But if anything, that’s another point to Johnson: if Clinton’s ideas are so great, it seems that the Obama administration would have already implemented them and succeeded. The implication then is that Clinton differs significantly from Obama in Syria policy. Specifically, she is willing to commit more than pure air support. This sounds suspiciously like a traditional middle eastern military intervention championed by neoconservatives/right-wing hawks. Johnson’s Syria policy is suspiciously similar to Obama’s. So the question is why would Democrats and progressives side with Clinton when the Clinton vs Johnson policies are really right-wing vs Obama Syria policies. It seems siding with Clinton over Johnson in this area means abandoning the left’s positions, including that of the sitting Democratic president.

Moreover, for Clinton’s policies to succeed, she would need to win a middle eastern conflict by building a coalition among international actors who are geopolitically opposed. This war would need to be won against both a strong dictator and a large insurgency, the latter being something the United States has failed at essentially every time in the middle east. These plans are unreasonable, unprecedented, and unlikely to work.

Voting to approve of Clinton’s continual push for war and intervention is to agree not to hold her responsible for her repeated foreign policy mistakes which have lost countless lives. It’s to agree that we can afford to spend another several hundred billion dollars on another middle east intervention. It’s to put faith in a person who has learned nothing, who is hoping her intentions in solving the Syrian conflict will overcome the reality of the middle eastern politics.

Free Trade

Trade is next due to its role in the dynamics of geopolitical relationships. Again, despite the consensus that foreign relations is Hillary’s strong point, this is the second foreign policy area where she is on the wrong side. When it comes to trade, economists are in astounding agreement that free trade is a good thing. The benefits of freer international markets are clear and the results are all around us; today we have global supply chains that reduce the cost and increase the availability of goods of all types. Integration of developing economies has raised the productivity of the global poor and allowed for sustainable, incentivized growth to pull literally billions out of poverty, a feat which government and charities have never come close. The burden is on free trade opponents to explain their position, and in this election, those opponents are Donald Trump and Hillary Clinton. Gary Johnson is the only candidate running this year who is on the right side of perhaps the most important issue when it comes to the degree and number of people helped.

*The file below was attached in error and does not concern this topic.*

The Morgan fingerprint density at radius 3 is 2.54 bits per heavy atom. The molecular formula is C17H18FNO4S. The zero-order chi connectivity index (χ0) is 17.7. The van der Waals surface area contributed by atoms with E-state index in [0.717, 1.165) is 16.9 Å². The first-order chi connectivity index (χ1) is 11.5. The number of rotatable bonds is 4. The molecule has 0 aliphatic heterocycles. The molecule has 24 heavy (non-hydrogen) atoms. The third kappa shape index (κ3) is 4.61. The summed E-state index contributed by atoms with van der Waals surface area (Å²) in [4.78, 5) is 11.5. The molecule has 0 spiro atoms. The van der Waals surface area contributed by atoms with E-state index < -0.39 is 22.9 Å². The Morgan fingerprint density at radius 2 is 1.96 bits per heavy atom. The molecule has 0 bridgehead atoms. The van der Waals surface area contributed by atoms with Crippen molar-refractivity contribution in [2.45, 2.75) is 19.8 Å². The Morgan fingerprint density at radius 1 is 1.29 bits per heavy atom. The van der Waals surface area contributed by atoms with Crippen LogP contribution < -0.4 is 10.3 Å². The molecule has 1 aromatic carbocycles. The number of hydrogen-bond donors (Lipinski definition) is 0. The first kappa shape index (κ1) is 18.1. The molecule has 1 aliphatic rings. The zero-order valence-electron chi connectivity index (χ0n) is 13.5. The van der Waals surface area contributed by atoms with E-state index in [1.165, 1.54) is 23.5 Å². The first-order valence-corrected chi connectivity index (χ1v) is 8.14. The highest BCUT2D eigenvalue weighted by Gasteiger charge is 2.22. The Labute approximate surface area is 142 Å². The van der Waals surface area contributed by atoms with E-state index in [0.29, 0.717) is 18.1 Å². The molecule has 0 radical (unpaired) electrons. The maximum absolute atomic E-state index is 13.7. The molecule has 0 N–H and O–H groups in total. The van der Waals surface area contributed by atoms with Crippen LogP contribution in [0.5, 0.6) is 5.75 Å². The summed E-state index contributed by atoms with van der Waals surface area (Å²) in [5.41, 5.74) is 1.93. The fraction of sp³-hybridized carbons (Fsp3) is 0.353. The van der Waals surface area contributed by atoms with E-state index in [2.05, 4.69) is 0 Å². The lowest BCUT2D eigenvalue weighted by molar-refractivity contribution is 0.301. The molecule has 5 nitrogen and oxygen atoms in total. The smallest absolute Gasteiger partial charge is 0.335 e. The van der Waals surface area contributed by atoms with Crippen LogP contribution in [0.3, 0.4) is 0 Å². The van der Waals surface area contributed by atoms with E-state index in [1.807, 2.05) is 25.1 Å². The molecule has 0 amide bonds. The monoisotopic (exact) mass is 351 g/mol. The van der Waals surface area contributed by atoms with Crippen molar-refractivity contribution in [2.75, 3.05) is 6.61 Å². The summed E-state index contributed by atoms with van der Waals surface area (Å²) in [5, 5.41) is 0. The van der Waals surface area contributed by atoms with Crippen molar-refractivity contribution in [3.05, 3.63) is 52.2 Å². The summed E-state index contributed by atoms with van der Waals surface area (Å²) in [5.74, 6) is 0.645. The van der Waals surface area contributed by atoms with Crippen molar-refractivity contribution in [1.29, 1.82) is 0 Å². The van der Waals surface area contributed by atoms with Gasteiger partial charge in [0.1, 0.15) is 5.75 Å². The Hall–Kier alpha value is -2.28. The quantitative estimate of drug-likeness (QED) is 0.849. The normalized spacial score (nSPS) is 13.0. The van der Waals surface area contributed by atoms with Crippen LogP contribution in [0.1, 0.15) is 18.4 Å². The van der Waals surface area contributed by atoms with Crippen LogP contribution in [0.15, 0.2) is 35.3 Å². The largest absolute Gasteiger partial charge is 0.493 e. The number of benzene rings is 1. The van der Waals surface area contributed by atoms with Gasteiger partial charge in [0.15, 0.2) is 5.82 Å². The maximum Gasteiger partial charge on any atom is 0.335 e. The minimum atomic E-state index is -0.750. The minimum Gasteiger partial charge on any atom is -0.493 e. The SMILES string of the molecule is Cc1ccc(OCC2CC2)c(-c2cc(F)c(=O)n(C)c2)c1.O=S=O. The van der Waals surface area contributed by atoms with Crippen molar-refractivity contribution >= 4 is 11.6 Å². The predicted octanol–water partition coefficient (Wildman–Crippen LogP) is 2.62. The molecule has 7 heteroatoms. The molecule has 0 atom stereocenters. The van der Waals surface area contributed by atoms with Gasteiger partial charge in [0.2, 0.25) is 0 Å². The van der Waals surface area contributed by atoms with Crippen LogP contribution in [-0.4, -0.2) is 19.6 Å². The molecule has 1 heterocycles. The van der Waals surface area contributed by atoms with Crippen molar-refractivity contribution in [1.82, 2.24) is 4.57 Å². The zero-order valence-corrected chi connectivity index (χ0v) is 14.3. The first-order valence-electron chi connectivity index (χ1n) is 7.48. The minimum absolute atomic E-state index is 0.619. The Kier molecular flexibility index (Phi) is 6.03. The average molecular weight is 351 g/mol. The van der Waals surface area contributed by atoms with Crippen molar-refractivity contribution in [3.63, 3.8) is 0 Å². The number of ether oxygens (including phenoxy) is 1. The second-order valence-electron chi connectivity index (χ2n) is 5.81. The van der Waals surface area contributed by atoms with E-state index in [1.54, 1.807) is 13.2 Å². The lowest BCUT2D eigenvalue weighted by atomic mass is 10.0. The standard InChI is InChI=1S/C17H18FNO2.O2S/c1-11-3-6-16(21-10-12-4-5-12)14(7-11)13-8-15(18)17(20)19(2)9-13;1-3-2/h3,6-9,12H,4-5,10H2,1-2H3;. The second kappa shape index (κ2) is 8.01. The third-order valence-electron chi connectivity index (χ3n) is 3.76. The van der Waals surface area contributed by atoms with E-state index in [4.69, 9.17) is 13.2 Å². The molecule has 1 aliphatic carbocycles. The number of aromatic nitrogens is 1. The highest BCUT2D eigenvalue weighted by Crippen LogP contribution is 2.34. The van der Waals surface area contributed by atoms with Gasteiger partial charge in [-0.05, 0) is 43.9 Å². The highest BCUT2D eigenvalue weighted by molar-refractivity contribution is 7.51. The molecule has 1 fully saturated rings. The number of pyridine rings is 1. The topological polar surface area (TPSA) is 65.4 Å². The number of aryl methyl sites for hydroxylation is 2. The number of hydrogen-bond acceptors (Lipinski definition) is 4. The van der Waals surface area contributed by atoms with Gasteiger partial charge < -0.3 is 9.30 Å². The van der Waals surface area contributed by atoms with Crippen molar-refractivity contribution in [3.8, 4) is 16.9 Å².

Hillary Clinton may say in private that she supports free trade, but at best then we are hoping she is lying publicly. Unfortunately, whatever political calculations she is making may not necessarily change after election day. At the very least, it seems reasonable to suggest free trade will not be a top priority of the Clinton administration given she is running as far as possible from the TPP. As an aside, the TPP itself has many non-free trade components, including extensive increases in intellectual property protections. But our president should be someone who makes the case to the American people and the to the world of the benefits of trade, cooperation, and commercial interaction (I can’t believe I’m defending Obama). The current presidential administration has created many bad policies, but in foreign affairs, both in war and trade, Clinton is somehow huge steps backwards from where we are today.